The Seattle-based caffeine chain has been the target of gun safety advocates for some time over its refusal to adopt a corporate policy that would ban patrons from carrying loaded guns into its stores. That’s why gun rights groups exhorted their supporters to holster up and pop into their local Starbucks on Friday to order frappuccinos.

from Nicholas Wapshott:

Benghazi and the Republican abandonment of the center

In World War Two, the Libyan port of Benghazi was hard fought over, changing hands five times between Erwin Rommel’s Afrika Korps and the Allied forces. Seventy years on, the city has again become the focus of a fierce battle, this time between Republicans and Democrats over the terrorist attack that killed Ambassador Christopher Stevens and three other Americans on Sept. 11, 2012.

This week’s House committee resumed the fight, with GOP members eager to show the Obama administration at fault. Because Hillary Clinton has already emerged as the 2016 Democratic frontrunner, determining what exactly happened in Benghazi that day has become the first scuffle in the next presidential election.

from The Great Debate:

Fighting the gun world

Customers view display at a gun shop in Los Angeles, California December 19, 2012. REUTERS/Gene Blevins

In the aftermath of the assassination of John F. Kennedy, the Washington Post began a series of editorials calling for an end to unregulated guns. Those editorials continued every day for months.  After a while, the editor gave up, and gun control eventually was forgotten – as it has been over and over again.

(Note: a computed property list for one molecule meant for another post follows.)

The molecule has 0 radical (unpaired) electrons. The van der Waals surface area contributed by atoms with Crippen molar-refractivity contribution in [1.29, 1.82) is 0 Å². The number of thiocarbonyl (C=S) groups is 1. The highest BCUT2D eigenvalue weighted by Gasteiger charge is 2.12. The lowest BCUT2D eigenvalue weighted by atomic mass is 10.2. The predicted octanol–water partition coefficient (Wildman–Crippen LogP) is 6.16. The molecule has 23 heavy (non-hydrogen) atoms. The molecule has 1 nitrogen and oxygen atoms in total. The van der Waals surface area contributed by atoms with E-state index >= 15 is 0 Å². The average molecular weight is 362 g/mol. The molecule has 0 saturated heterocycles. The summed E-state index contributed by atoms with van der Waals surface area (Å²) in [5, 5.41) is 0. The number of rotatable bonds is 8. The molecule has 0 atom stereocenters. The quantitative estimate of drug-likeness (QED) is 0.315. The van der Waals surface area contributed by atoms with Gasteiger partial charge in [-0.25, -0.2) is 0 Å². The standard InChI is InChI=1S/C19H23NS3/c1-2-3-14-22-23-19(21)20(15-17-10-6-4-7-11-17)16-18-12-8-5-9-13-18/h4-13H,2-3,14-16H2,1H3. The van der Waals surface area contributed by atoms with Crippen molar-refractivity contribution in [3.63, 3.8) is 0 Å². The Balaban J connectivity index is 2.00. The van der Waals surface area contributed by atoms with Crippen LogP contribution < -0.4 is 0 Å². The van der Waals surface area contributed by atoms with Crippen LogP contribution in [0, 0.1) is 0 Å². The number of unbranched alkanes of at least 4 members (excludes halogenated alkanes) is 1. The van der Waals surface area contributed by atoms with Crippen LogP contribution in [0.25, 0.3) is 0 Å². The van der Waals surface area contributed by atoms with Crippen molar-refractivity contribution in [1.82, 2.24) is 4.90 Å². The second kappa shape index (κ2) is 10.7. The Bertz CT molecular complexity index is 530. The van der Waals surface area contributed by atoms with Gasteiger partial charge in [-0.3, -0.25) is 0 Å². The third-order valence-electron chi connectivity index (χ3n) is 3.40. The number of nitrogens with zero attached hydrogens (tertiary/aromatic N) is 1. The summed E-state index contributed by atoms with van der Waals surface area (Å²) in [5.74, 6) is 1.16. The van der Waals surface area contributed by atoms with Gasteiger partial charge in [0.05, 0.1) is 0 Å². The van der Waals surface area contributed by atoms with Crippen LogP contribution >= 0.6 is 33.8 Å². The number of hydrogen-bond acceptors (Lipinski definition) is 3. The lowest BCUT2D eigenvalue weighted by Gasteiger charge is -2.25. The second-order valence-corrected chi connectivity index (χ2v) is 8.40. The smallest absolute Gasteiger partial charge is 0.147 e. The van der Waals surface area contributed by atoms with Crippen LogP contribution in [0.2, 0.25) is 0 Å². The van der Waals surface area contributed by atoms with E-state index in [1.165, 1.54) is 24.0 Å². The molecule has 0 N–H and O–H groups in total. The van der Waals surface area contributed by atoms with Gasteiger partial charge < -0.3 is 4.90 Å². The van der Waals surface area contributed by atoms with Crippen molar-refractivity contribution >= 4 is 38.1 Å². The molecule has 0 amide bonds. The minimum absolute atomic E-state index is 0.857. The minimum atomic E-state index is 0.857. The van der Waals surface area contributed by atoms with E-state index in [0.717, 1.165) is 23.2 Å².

from The Great Debate:

The next step on gun control

Politicians know they incur a big political risk if they support gun-control legislation.  Gun-control advocates have to demonstrate that there is also a political risk if they do not support sensible gun legislation.

The only way to do that is to defeat someone who voted against background checks.  Their defeat will become a “teachable moment.”

from Full Focus:

Shooting Canada

Photographer Andy Clark spent time at a public indoor gun range in British Columbia and the 79-year-old Vancouver Gun Club where members shoot skeet and trap. The shotgun only club has a regular membership of about 400 and sells an estimated 1100 day passes each year. Canada has very strict laws controlling the use of handguns and violent crime is relatively rare. Read Andy's personal account here.